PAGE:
Last weekend we celebrated my mother-in-law’s birthday. A group of us were sitting around the fire, chatting and listening to music when the soundtrack to La Vie en Rose started playing. Everyone quietened down as Edith Piaf’s deep, soulful voice sang “non, je ne regretted rien”  – no regrets. (I am listening to the song right now as I type this blog and remember the moment clearly.)

 

When the song finished, my brother-in-law said: “You don’t know what this song means to me”. In 2017 he and my sister-in-law visited Italy for their wedding anniversary. There he bought one of those small wind-up record players, that’s barely bigger than two matchboxes placed on top of each other. This specific one plays “No regrets” when you wind it up – the song we had just listened to. He had bought it as a souvenir of their trip together.

 

The small record player now stands on top of their shelf at home. He told us how, when his world is in chaos – the three children are all shouting at once, the dog is barking, the dinner is burning and he just wants to run away – he turns to the record player, lifts it to his ear and listens to Edith Piaf’s calming voice.

 

The reason this story stuck with me, and why I was so excited to hear it, was because he was making use of his sensory system to regulate his arousal level. He was using a technique we call a sensory snack. My brother-in-law realised that he was overwhelmed and he used his auditory system to calm down and make it through “Chaos Hour” in the house, without killing someone or running away!

 

His story highlights the importance of self-love and self-care. February is the month of love, and at Sensory Intelligence® Consulting, we firmly believe that if you want to show love to anyone else, you need to start with loving yourself. If you don’t take care of yourself first, then how can you take care of others? As the saying goes: “You can’t fill an empty cup”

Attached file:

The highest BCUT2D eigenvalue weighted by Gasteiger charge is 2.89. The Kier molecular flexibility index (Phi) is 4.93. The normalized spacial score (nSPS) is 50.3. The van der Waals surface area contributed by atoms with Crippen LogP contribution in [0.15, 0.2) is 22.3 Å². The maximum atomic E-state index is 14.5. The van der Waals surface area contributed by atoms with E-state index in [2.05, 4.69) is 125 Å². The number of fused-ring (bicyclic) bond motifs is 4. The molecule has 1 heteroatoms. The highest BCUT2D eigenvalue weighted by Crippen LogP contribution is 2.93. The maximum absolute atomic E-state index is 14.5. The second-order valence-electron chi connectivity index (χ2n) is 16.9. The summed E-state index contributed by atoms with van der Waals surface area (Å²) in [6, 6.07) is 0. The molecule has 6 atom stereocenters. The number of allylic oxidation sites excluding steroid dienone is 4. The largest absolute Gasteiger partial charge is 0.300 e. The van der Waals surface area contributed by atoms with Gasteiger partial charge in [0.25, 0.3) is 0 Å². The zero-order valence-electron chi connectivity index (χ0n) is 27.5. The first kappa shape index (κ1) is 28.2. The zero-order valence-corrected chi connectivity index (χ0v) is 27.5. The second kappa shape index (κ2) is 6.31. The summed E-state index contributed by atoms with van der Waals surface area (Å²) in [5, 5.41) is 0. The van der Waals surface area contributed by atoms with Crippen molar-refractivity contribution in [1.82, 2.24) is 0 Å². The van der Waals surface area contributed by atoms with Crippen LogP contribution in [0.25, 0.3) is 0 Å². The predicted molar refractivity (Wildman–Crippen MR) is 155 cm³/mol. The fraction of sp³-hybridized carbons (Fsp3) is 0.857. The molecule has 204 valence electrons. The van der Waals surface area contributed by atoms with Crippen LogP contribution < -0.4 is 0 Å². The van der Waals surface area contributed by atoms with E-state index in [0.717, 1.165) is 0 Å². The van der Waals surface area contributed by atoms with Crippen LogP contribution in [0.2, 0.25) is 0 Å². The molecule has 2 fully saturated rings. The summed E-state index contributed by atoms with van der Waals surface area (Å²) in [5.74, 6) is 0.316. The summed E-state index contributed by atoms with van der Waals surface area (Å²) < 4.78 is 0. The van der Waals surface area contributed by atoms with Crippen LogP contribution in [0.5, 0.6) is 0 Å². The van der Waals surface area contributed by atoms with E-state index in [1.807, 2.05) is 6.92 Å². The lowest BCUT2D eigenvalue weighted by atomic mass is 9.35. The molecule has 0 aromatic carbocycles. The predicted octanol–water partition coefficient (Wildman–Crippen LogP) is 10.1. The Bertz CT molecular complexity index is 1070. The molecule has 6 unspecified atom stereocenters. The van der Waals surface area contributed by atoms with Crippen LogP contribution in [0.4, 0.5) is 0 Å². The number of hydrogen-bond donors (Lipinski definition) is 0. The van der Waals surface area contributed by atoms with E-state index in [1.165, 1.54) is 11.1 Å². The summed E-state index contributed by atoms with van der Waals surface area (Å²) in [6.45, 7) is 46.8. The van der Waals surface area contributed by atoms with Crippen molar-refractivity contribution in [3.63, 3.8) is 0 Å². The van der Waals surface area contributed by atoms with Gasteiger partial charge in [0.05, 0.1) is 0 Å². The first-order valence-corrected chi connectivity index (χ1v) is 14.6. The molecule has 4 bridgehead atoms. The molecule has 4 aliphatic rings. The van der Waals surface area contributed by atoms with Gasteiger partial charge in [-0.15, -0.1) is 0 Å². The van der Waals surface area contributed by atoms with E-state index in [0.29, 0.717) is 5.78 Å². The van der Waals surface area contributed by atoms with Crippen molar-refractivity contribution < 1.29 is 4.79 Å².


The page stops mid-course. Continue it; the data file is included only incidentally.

Traditional self-care often speaks about meditation, yoga classes, walks in the forest with pictures of serene-looking people without a care in the world. However, we know that this isn’t what self-care looks like for everyone. What you find calming and grounding depends on your sensory threshold. Just like our pain thresholds, our sensory thresholds differ from person to person, and that is why some people might like one activity and others will hate it.

  • Someone who is sensory seeking (we call them leaves) might love soccer, a pop concert or trail running as a self-care activity.
  • Someone who is sensory sensitive (we call them roots) might love a walk on the beach, running on a quiet road, or sipping tea in the garden.

It is very important to find out what kind of activities will regulate and calm you down, according to your sensory system.

 

This February we want to encourage you to practice self-care first. Ask yourself the following:

  • What do you love doing?
  • How often do you do it?
  • What are the quick and easy things you can do to take care of yourself? Like listening to Edith Piaf on a small record player, or a quick jump on the trampoline or in the pool.

 

Whether you like:
busy or sedentary activities,
lots of people or one-on one connection,
loud music or the sound of nature
there is a self-care activity that will work for you!

 

Not sure which activity will work for you? Lucky for you our founder and CEO, Dr Annemarie Lombard,  developed the Sensory Matrix™. This online profiling tool will provide you with a guide to a healthy and productive lifestyle, with tons of tips and tools of self-care activities tailor-made for your sensory system.

 

This month, make self-love a priority!

 

Written by Karlien Terblanche, a specialist facilitator with Sensory Intelligence® Consulting, with a special focus on adults and corporate groups.  She holds a Master’s degree in Occupational Therapy from the University of Stellenbosch and specialises in the field of mental health.  She has extensive experience in the area of sensory integration in adults and is currently exploring sensory mindfulness as a preventative strategy in mental health and wellness.  She is passionate about working with both individual clients and groups and aims to guide her clients to reach their full potential.  She fully believes every person can become the hero of their own story.

 

 

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